How often have you used the function range() in Python? It’s often something you use early on as you learn about the for loop…

But… did you know it’s not really a function, after all?!

Have a look at the docs or use help() to check…

range is a class. And therefore range() creates an instance of the class as is always the case with a class.

So, my question is: “Does it matter?”

Technically, it does. A function is not a class – they’re different things

But in practice, what matters is how it behaves and not what it is!

This is a key principle in Python when thinking about data types. What they do and how they behave matters more that what they are!

So you can use range() like a function, even though it’s not!

@s_gruppetta surely, range() *is* a function - a constructor - which _returns_ an instance of a class? I guess the clever bit is that the class acts a bit like an iterator... (though why it's /not/ an iterator is a puzzle to me)

@raymondlesley one could argue the functions are the __new__() and __init__() methods, as with any class, and not the class itself. But the class is callable, like a function, of course

@s_gruppetta @raymondlesley What's the difference between calling a class and calling its initializer?

Also, if range is a class, shouldn't it start with an upper case letter?

@peterdrake @raymondlesley conceptually, I believe there is a difference. One creates a new object based on a template, the other normally performs actions with existing objects.

And the capital letter is just a convention, after all. I believe this is deliberate as the intention is that it’s used “like a function”, even though it isn’t. This comes from Python’s duck-typing philosophy.

@peterdrake @raymondlesley I never said the "behaviour" is different. On the contrary, if you look at my first post, I mention that their behaviour is the same and this is "what matters" in a duck typing language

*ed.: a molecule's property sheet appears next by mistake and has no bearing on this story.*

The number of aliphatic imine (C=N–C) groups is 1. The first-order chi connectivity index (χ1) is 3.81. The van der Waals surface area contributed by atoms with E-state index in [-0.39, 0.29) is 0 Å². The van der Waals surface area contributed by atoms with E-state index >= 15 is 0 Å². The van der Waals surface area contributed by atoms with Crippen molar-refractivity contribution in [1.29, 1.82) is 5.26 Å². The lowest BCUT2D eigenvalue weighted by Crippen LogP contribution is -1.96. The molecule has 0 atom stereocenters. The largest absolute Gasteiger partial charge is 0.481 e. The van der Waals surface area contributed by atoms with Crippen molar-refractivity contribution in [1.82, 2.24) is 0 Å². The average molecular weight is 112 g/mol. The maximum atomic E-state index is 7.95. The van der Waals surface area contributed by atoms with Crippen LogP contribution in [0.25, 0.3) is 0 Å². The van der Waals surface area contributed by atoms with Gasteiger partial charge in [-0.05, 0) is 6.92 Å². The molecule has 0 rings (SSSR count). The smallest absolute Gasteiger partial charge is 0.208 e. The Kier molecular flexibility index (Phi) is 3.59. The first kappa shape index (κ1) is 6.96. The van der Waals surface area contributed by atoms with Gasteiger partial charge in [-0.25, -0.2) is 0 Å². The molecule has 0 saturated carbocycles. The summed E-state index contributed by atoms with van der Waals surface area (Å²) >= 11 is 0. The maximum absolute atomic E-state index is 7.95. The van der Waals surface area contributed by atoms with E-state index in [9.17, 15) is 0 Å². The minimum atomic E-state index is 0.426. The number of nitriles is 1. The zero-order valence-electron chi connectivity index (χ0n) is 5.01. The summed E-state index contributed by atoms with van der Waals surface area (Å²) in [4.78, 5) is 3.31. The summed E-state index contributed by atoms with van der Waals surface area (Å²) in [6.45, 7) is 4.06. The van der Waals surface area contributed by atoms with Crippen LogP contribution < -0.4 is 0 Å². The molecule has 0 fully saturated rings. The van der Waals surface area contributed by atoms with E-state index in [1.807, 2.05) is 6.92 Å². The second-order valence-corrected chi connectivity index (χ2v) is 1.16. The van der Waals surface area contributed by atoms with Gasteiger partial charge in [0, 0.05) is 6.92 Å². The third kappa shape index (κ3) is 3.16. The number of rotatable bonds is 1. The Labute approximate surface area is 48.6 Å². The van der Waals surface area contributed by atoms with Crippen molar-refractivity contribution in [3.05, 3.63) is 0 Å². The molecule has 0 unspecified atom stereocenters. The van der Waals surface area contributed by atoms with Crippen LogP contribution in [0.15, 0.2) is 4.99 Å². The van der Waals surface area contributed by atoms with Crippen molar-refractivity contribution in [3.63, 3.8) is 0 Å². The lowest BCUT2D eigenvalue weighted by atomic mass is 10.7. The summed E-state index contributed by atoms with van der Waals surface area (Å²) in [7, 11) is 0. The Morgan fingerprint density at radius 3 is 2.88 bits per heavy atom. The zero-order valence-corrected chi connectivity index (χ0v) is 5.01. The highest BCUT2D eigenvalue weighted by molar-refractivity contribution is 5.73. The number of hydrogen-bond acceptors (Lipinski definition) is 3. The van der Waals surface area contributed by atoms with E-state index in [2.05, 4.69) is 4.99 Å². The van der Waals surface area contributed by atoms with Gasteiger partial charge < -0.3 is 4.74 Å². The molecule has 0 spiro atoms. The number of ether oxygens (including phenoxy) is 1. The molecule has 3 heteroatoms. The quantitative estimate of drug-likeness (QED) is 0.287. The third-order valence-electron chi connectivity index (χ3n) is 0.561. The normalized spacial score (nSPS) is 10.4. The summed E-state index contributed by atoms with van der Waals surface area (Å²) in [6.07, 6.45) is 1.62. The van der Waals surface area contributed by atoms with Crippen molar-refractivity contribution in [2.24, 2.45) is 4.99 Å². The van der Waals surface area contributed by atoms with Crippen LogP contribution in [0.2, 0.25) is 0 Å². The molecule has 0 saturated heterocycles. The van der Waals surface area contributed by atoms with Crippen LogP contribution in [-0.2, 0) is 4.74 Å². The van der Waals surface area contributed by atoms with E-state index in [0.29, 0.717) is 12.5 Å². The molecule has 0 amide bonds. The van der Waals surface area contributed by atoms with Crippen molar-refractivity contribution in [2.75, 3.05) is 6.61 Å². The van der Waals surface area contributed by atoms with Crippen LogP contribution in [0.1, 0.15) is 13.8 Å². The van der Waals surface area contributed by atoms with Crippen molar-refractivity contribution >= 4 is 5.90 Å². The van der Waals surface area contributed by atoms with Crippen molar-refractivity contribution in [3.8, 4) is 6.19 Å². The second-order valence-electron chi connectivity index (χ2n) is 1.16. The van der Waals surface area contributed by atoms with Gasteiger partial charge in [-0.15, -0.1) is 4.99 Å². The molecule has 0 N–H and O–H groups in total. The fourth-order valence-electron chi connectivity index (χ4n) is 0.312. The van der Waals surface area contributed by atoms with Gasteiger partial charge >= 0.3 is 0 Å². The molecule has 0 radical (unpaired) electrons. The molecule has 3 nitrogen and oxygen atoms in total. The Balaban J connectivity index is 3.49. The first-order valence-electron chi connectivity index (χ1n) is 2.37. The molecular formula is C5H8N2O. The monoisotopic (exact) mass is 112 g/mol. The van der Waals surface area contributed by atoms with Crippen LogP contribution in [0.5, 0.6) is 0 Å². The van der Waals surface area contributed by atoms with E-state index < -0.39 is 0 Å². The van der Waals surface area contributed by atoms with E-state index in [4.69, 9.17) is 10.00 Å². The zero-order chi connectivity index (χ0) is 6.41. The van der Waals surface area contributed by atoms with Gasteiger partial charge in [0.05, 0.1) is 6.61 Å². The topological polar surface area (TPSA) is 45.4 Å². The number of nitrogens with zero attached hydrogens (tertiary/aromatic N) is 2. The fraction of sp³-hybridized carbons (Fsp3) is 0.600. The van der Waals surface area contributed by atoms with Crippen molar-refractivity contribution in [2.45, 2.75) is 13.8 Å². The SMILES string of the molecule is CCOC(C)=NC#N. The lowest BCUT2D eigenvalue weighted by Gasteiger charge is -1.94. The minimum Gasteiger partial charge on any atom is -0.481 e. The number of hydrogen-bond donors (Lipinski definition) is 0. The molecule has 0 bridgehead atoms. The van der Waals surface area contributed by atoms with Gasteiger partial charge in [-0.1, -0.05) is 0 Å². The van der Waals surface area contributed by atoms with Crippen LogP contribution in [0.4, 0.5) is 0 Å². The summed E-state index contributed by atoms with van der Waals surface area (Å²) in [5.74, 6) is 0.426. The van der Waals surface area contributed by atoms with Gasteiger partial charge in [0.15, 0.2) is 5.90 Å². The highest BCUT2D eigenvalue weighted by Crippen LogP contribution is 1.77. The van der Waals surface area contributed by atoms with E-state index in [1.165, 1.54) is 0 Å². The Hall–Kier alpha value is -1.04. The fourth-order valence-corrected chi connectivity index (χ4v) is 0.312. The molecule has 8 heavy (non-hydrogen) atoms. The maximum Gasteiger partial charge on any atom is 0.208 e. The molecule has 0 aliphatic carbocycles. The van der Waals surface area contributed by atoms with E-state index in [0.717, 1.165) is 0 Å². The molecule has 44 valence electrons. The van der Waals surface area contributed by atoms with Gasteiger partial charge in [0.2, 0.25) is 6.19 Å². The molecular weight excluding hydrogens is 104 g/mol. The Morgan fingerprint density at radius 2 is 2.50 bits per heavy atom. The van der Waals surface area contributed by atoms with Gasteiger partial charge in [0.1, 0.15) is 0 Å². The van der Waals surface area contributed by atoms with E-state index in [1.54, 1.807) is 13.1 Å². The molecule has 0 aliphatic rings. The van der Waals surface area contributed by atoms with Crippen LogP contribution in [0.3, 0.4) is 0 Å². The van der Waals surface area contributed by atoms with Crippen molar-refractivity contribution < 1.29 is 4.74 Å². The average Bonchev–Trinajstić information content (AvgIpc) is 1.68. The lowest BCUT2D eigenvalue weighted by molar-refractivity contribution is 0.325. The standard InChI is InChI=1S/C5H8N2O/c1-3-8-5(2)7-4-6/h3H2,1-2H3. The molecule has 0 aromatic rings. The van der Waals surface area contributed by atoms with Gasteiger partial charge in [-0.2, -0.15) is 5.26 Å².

@s_gruppetta Interesting. I'm going to have to go back to my Python book and see what it says about this. I'm fairly sure it just presents it as a command to be used in a certain way.

@andrewhoyer it “behaves” like a function. In many ways, that’s all that matters!

@s_gruppetta Thanks for sharing! I think this is what APIs of any kind are for - serve the purpose and be easy to understand: no matter if that's a built-in library, some additional package or even REST/SOAP. Clearly, a good example that we should focus on building a good interfaces first.

@s_gruppetta Is this really so different to other languages. The instance created by range() is simply enumerable (including iterators). This concept exists in lot of languages.

@CodingKurzgeschichten I wasn’t claiming in any way this is unique to Python. The point is that we use range as function – and that’s the way it was intended – but it’s not. It’s a class

@CodingKurzgeschichten This fits well within the concept of duck-typing which is true for some language but not others.

What matters here is not what it is but how it behaves, and this is a broader mindset in languages such as Python

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